The handful of artists belonging to the Nakash caste and hailing from Cheriyal village in Telangana are the keepers of the visual form of storytelling popularly named after them as Nakashi art or Cheriyal paintings. Over the years, these artists have painstakingly preserved the rich cultural tradition of using pictures to tell stories from Indian mythology and local folklore. The proponents of this art form are heavily dependent on their art for survival, but the 15-month lockdown left them in the throws of woes.
“The Cheriyal art is on the brink of extinction. Today, only seven families are engaged in this art form. Five of these belong to the Nakashi community, and the others are outsiders who learned it from my father, D Vaikuntam,” says D. Rakesh, a young Nakashi artist. With no other source of income, his family of five – father Vaikuntam, mother Vanaja, brother Vinay Kumar, and wife Monisha – took to online workshops to fend for themselves during this period. The workshops conducted by SkillXn, Paramparik Karigar, Crafts Council of Telangana, Spic Macay, Dastkaar Haat Samiti, and Rajasthani Studios were creatively satisfying monetarily rewarding for his family. “The response was heartening, and the students showed keen interest in learning the art form. We want to keep it alive, and efforts like these will help us reach out to a wider audience,” says Vaikuntam.
The dying art form received a Geographical Indication status in 2007. Reminiscing the rich cultural tradition, Vaikuntam says, “Cheriyal scroll painting is one of the earliest forms of audio-visual entertainment. Hundreds of years ago, the storytelling communities travelled through villages, singing and narrating stories using the scroll as a visual tool. Each scroll measured about three feet in width and could extend to over 60 feet. A scroll contained about 40 to 50 panels, and each panel depicted a part of the story. These were displayed in a sequence to tell the tale.”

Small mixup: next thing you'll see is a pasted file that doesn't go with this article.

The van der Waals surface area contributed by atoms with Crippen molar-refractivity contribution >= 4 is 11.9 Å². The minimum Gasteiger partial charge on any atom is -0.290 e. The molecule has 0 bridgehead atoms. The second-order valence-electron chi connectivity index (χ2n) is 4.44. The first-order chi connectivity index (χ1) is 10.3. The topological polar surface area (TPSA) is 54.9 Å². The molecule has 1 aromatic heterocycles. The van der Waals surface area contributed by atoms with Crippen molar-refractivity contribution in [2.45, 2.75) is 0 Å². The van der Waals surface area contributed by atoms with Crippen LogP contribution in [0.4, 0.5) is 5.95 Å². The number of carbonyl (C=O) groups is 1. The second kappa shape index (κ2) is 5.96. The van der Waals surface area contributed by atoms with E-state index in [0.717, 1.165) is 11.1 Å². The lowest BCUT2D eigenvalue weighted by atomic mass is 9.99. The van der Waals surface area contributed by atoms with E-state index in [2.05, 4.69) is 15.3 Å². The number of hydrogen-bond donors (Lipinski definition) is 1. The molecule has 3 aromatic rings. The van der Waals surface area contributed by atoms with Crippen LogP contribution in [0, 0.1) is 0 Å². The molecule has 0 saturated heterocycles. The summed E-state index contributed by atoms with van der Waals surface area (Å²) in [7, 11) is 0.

With newer forms of storytelling ruling the public imagination, the Nakashi artists have adopted unique ways to reinvent the art form and keep it relevant. “The pictorial tale from the epics doesn’t excite people anymore. The scrolls have been reduced to an aesthetic item adorning the walls, collected by art lovers,” rues Vaikuntam. To make the art form saleable, Nakash artists have designed utility items. “We made masks during the lockdown and sold them through our Facebook and Insta pages. We also use the traditional art form to make key chains, pen holders, and wall decor items,” says Rakesh.
Each Cheriyal scroll starts with a panel of Ganapati, followed by Goddess Saraswati. “It is customary for the artist to seek the blessing of the deities to ensure that the art flourishes without any obstacle,” says Vaikuntam. The Cheriyal scroll painting is drawn on handmade khadi cloth or canvas processed by applying a paste of tamarind seed, tree gum and white clay. Three coats of the paste are applied, allowing a day in between for the paste to dry. Once the scroll is ready, the artist outlines characters using a squirrel-haired brush. In Cheriyal scrolls, only natural colours are used like white comes from grounded sea shells, black from lamp soot, yellow from Pevidi stone, blue from Indigo leafs, red from Inglikam stone and the other colours from various vegetable dyes and ground stones. Every colour is mixed with thirumani tree gum, before being applied on the scroll. “The red colour fills the background. The face and skin colours are decided by the nature of the character, like blue and yellow are for gods and goddesses, respectively; brown or darker shades for demons, while pink and skin tones are for humans,” explains Vaikuntam.
Text by Shillpi A Singh and photographs by P Mohanaiah and Tejaswini Paladi.